I pose the same question again. Why does the academic community in Macedonia give voice to individuals who obviously have absolutely no respect for academic scholarship? It's obviously clear that the government, and the Ministry of Education, have no interest in controlling the quality of research. But why do Macedonian academics tolerate them? Fine, this person was most likely hired based not on his academic qualifications but on his contributions to the politics of the government, and academics have no hiring or firing power. But why are they not shunned by their more sensible colleagues?

I had personal experience with the third example. In 2009/2010 I had an opportunity to teach at a newly established university in Macedonia, the University for Information Science and Technology in Ohrid. During that same year the Macedonian Parliament added "St. Paul the Apostle" to the name of the university. There are many institutions in Ohrid, including the airport, that have recently changed their name to "St. Paul the Apostle", and by doing so establishing a link with Paul's travels to Macedonia. By tradition Macedonian universities have "patron holiday" that is connected with the name of the university. The university in Ohrid needed to have one as well. But what date top pick? The obvious choice should have been August 13th, St. Paul's day in the Orthodox calendar. That date was not acceptable because the patron day celebration takes place when school is in session. The selection of the date was entrusted to Jane Bakreski, one of the humanities instructors. Bakreski has a Master's degree from the Faculty of Fine Arts, National Academy of Art in Sofia, Bulgaria, with a major in painting. For the university's patron holiday Mr. Bakreski selected October 22. I was curious to know how he came up with that date. His reply was that he consulted with a Macedonian monk, who informed him that the Apostle Paul was actually in Ohrid on that date! I wanted to know if he knew of any specific references to this claim. There are obviously no such references, but he did ask me to please not spread my "erroneous conclusions" among others. In addition to being an instructor at the university, Mr. Bakreski is also an icon and a fresco painter. His contribution to the university is an icon of St. Paul standing somewhere in the middle of Ohrid (

There are many maps of Paul's travels in Macedonia produced by biblical scholars, but none of them show him being anywhere close to Ohrid. So, here is a university that has entrusted the selection of a patron holiday, the most important holiday for the university, to someone who produces it from his imagination. This same individual is also entrusted to hold academic lectures to students at the university. How credible can his research and his teaching be, and why does the academic community at the university permit this type of "scholarship"?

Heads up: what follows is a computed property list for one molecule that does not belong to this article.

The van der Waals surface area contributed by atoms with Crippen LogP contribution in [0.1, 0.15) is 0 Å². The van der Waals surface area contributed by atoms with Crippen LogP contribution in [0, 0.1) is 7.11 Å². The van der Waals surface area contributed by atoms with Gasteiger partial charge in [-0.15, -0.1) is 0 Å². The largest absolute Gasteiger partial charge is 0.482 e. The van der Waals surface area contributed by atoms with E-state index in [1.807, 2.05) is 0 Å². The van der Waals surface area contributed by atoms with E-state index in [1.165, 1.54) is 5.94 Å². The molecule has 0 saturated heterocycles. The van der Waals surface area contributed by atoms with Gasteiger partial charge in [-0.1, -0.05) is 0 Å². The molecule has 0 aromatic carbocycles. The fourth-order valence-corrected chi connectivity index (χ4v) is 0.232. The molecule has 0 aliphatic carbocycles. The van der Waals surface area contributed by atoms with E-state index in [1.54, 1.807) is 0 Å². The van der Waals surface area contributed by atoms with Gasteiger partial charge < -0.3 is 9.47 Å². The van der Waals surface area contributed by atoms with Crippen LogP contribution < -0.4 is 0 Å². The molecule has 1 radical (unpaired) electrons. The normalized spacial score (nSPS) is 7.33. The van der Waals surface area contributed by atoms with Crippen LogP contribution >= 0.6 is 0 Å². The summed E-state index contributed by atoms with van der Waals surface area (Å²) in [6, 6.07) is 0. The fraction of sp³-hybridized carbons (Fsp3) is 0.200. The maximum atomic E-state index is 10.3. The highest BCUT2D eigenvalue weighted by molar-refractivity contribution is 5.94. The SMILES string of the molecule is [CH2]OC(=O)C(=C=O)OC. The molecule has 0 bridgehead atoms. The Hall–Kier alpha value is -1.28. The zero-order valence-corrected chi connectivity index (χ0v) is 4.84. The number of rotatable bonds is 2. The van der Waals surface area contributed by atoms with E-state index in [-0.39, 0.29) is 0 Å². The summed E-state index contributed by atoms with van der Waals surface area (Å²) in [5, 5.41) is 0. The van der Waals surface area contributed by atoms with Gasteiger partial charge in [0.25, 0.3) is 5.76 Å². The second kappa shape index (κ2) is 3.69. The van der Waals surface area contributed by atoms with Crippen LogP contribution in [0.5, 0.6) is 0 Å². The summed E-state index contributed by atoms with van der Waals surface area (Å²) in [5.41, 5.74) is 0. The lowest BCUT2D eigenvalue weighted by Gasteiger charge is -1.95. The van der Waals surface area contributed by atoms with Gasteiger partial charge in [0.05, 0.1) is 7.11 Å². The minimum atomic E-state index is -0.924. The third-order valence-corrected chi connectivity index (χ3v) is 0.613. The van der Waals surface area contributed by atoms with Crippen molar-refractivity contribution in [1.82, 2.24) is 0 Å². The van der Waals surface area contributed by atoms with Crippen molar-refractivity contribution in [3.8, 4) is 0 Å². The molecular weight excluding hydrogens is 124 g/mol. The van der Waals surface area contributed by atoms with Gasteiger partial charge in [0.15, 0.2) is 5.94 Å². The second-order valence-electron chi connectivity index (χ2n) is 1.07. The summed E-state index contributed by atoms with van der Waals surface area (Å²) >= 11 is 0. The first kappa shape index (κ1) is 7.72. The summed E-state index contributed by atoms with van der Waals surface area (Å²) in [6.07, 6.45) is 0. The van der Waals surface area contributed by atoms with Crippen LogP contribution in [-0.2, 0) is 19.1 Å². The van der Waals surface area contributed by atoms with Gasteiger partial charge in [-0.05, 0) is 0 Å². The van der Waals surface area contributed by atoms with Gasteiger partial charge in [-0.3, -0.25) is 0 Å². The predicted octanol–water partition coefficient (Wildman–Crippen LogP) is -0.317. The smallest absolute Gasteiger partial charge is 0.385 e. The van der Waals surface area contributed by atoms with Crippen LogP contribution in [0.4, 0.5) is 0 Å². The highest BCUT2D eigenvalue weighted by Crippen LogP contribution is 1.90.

These three examples are not atypical. The question is, is there anything the academic community, NOT the Ministry of Education, can do to prevent the publishing and spreading of such fake scholarship even when legitimate scholars are at odds with the wishes of the Ministry of Education and with the university's administration?

I think the main reason why legitimate scholarly research in Macedonia is impossible is the lack of resources. The current Minister of Education, Nikola Todorov, seems to think that there is very little research and publishing in Macedonia because professors are simply lazy. Recently he has said that the ministry will equip numerous research laboratories at all state universities, and he is also willing to pay 250 euros any professor who publishes an article in a foreign journal with an "impact factor". The Minister thinks of a laboratory in terms of a "classroom". That is, a set of equipment that any researchers can just walk in and do any sort of research. What if the government spends a million euros to equip a fancy laboratory, but the equipment can't be used for researching a specific problem? Let's not forget that the government financed the translation of first class scholarly literature that professors in the classroom don't find useful.

A modern library with current literature is essential for conducting even the most essential research in the humanities and social sciences, and none of the libraries in Macedonia fit into this category.

It is good that professors have finally decided to voice their frustration at the government's attempt to control how they teach and how they conduct their research. However, they also have to recognize their own inefficiencies and come up with their own solutions. An objection against the government's approach is not any good if it's not met with a better proposal from the academic community. The status quo is obviously not working. As I follow this conflict in the media I have yet to hear academics propose a different way to deal with the problems.